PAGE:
No Jewish Christmas is complete without a movie and some sort of Asian cuisine. The custom came about because traditionally during Christmas, not much more is open.
Yes you heard correctly. A restaurant, that has been around for 91 years is one of the most up-to-date in regards to allergies and dietary restrictions.
This might be attributed to the fact that back in 2010, Wilson Tang, nephew of former owner Wally Tang, took over the restaurant – reviving everything from the menu to the decor and everything in between.
Wilson even brought the restaurant to a variety of media outlets – hence the reason I was able to find out this place offered gluten-free dim sum.
I alerted our server that I was gluten-free and he immediately brought over a bottle of Tamari:
The easy to navigate menu is clearly marked with what is GF and what is not, and even includes handy dandy photos of each item. We orderedof spattering of GF plates, including:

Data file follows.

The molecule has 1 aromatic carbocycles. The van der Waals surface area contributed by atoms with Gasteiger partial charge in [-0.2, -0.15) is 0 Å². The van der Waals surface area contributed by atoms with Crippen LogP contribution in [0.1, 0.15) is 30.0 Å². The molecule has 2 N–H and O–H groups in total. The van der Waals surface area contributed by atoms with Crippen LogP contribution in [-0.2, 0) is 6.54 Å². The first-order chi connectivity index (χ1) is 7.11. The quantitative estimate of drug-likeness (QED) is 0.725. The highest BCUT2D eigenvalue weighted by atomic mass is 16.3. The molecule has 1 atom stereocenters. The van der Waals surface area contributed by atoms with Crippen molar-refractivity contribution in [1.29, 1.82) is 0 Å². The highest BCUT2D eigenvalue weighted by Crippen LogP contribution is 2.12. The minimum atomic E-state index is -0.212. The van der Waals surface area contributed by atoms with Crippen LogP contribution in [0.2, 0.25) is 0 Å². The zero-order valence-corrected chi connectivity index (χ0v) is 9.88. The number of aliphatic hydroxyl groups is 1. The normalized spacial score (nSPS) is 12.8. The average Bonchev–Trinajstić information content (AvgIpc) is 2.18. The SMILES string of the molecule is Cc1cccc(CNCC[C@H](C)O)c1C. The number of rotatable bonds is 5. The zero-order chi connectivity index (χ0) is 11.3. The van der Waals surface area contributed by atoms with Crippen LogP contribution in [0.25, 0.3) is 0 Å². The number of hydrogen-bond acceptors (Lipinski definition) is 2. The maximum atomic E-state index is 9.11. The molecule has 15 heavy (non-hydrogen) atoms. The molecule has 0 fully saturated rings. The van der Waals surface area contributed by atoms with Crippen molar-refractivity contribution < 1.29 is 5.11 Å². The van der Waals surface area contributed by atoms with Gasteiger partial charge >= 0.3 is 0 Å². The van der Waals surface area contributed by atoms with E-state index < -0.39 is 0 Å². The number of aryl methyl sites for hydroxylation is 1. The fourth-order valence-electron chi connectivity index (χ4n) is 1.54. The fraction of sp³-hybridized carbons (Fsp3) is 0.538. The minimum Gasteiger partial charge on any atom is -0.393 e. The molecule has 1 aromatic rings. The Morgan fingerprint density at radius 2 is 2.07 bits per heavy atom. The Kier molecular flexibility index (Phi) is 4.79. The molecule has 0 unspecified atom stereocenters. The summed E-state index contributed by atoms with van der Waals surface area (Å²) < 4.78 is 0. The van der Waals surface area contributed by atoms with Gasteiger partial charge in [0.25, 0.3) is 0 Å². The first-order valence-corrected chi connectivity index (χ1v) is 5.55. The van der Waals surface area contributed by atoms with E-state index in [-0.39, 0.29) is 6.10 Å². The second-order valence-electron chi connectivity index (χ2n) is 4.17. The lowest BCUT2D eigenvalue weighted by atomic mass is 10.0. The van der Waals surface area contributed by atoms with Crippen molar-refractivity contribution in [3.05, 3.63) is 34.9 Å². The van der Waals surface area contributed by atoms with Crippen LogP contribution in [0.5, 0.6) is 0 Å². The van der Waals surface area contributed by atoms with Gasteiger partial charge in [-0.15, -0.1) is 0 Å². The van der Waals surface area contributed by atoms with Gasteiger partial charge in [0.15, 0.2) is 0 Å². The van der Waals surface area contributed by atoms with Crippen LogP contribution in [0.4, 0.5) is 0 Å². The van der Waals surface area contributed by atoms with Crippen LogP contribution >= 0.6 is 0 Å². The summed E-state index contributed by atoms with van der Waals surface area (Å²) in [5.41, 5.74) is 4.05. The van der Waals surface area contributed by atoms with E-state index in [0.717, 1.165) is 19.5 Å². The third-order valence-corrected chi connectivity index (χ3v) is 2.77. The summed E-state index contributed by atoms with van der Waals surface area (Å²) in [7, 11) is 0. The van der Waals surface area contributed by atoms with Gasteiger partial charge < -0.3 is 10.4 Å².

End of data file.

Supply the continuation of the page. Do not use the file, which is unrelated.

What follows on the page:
I have to give props to my father for eating all gluten-free with me. And yes – the two of us ate all that food.
Of everything, my favorites were the tofu skin roll and the beef rice roll – but everything was delicious. Make sure to specify that you are gluten-free upon sitting because some of the items (broccoli, eggplant) need to be modified and they will not know unless you tell them.
And because we weren’t full enough, we decided to throw some dessert in the mix:
No joke – amazing. I would describe it is a warm, Asian zeppole. A must try.
There is no question that I will be back at this place sometime soon. For the time being, we were overly stuffed and running late to our 5pm showing of Django (which was awesome).
Till next time – Nom Wah.
Nom Wah Tea Parlor
Pros: Gluten-free dim sum menu. Authenic, delicious food.
Cons: No reservations. And no GF pork buns.